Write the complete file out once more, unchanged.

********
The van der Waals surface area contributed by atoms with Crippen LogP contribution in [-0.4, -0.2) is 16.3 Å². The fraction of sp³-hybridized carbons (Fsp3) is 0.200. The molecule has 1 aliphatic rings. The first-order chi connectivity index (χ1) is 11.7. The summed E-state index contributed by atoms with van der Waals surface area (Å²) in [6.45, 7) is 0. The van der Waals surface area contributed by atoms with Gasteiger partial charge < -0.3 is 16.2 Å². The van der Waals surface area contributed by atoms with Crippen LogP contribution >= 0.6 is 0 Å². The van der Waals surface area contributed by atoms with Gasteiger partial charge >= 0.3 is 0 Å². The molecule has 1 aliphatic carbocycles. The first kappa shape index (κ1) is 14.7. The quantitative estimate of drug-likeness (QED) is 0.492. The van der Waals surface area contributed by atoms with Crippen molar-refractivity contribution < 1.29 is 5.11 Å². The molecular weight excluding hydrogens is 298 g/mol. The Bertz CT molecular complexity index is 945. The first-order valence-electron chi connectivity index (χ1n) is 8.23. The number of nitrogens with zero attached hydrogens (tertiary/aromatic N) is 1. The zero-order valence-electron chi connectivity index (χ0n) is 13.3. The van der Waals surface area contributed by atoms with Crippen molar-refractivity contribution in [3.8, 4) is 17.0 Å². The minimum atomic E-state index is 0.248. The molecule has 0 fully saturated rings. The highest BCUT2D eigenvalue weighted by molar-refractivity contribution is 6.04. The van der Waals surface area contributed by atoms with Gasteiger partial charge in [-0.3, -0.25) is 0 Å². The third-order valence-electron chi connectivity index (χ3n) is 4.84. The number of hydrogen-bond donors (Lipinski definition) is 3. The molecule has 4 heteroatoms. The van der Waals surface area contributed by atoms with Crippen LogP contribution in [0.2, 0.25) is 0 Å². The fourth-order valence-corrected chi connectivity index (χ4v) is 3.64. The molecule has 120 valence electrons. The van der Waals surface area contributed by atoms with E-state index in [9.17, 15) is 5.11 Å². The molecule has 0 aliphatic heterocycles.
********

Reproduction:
The van der Waals surface area contributed by atoms with Crippen LogP contribution in [-0.4, -0.2) is 16.3 Å². The fraction of sp³-hybridized carbons (Fsp3) is 0.200. The molecule has 1 aliphatic rings. The first-order chi connectivity index (χ1) is 11.7. The summed E-state index contributed by atoms with van der Waals surface area (Å²) in [6.45, 7) is 0. The van der Waals surface area contributed by atoms with Gasteiger partial charge < -0.3 is 16.2 Å². The van der Waals surface area contributed by atoms with Crippen LogP contribution >= 0.6 is 0 Å². The van der Waals surface area contributed by atoms with Gasteiger partial charge >= 0.3 is 0 Å². The molecule has 1 aliphatic carbocycles. The first kappa shape index (κ1) is 14.7. The quantitative estimate of drug-likeness (QED) is 0.492. The van der Waals surface area contributed by atoms with Crippen molar-refractivity contribution < 1.29 is 5.11 Å². The molecular weight excluding hydrogens is 298 g/mol. The Bertz CT molecular complexity index is 945. The first-order valence-electron chi connectivity index (χ1n) is 8.23. The number of nitrogens with zero attached hydrogens (tertiary/aromatic N) is 1. The zero-order valence-electron chi connectivity index (χ0n) is 13.3. The van der Waals surface area contributed by atoms with Crippen molar-refractivity contribution in [3.8, 4) is 17.0 Å². The minimum atomic E-state index is 0.248. The molecule has 0 fully saturated rings. The highest BCUT2D eigenvalue weighted by molar-refractivity contribution is 6.04. The van der Waals surface area contributed by atoms with Gasteiger partial charge in [-0.3, -0.25) is 0 Å². The third-order valence-electron chi connectivity index (χ3n) is 4.84. The number of hydrogen-bond donors (Lipinski definition) is 3. The molecule has 4 heteroatoms. The van der Waals surface area contributed by atoms with Crippen LogP contribution in [0.2, 0.25) is 0 Å². The fourth-order valence-corrected chi connectivity index (χ4v) is 3.64. The molecule has 120 valence electrons. The van der Waals surface area contributed by atoms with E-state index in [9.17, 15) is 5.11 Å². The molecule has 0 aliphatic heterocycles.